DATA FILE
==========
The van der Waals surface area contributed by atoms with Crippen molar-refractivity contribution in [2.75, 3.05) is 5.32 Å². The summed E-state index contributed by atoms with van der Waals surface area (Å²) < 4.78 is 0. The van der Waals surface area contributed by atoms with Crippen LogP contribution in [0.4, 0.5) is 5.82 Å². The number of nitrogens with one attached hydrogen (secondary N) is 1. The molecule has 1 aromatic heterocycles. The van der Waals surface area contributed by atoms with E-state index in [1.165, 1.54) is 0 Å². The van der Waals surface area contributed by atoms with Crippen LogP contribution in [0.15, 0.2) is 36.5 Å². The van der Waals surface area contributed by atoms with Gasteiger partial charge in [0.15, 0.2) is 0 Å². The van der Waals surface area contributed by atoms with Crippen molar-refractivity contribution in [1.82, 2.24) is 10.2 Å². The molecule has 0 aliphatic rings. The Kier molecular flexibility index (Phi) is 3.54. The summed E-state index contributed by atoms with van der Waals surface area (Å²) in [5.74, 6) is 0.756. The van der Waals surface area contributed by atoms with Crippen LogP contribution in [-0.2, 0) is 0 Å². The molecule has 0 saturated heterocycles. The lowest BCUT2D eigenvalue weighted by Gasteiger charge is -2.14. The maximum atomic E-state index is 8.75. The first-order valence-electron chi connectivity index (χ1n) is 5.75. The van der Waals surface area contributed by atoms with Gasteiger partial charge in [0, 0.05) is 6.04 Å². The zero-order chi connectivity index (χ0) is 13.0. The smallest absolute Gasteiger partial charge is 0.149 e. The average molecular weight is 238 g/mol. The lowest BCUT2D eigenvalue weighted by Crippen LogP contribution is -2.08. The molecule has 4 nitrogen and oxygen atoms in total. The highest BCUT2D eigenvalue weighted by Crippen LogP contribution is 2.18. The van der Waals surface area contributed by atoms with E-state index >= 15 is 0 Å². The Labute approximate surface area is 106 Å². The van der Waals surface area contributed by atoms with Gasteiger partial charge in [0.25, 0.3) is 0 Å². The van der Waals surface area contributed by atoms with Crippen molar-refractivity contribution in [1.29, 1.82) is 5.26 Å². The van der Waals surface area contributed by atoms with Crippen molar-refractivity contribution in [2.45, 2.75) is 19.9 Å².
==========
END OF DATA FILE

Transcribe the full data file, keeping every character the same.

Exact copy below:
The van der Waals surface area contributed by atoms with Crippen molar-refractivity contribution in [2.75, 3.05) is 5.32 Å². The summed E-state index contributed by atoms with van der Waals surface area (Å²) < 4.78 is 0. The van der Waals surface area contributed by atoms with Crippen LogP contribution in [0.4, 0.5) is 5.82 Å². The number of nitrogens with one attached hydrogen (secondary N) is 1. The molecule has 1 aromatic heterocycles. The van der Waals surface area contributed by atoms with E-state index in [1.165, 1.54) is 0 Å². The van der Waals surface area contributed by atoms with Crippen LogP contribution in [0.15, 0.2) is 36.5 Å². The van der Waals surface area contributed by atoms with Gasteiger partial charge in [0.15, 0.2) is 0 Å². The van der Waals surface area contributed by atoms with Crippen molar-refractivity contribution in [1.82, 2.24) is 10.2 Å². The molecule has 0 aliphatic rings. The Kier molecular flexibility index (Phi) is 3.54. The summed E-state index contributed by atoms with van der Waals surface area (Å²) in [5.74, 6) is 0.756. The van der Waals surface area contributed by atoms with Crippen LogP contribution in [-0.2, 0) is 0 Å². The molecule has 0 saturated heterocycles. The lowest BCUT2D eigenvalue weighted by Gasteiger charge is -2.14. The maximum atomic E-state index is 8.75. The first-order valence-electron chi connectivity index (χ1n) is 5.75. The van der Waals surface area contributed by atoms with Gasteiger partial charge in [0, 0.05) is 6.04 Å². The zero-order chi connectivity index (χ0) is 13.0. The smallest absolute Gasteiger partial charge is 0.149 e. The average molecular weight is 238 g/mol. The lowest BCUT2D eigenvalue weighted by Crippen LogP contribution is -2.08. The molecule has 4 nitrogen and oxygen atoms in total. The highest BCUT2D eigenvalue weighted by Crippen LogP contribution is 2.18. The van der Waals surface area contributed by atoms with E-state index >= 15 is 0 Å². The Labute approximate surface area is 106 Å². The van der Waals surface area contributed by atoms with Gasteiger partial charge in [0.25, 0.3) is 0 Å². The van der Waals surface area contributed by atoms with Crippen molar-refractivity contribution in [1.29, 1.82) is 5.26 Å². The van der Waals surface area contributed by atoms with Crippen molar-refractivity contribution in [2.45, 2.75) is 19.9 Å².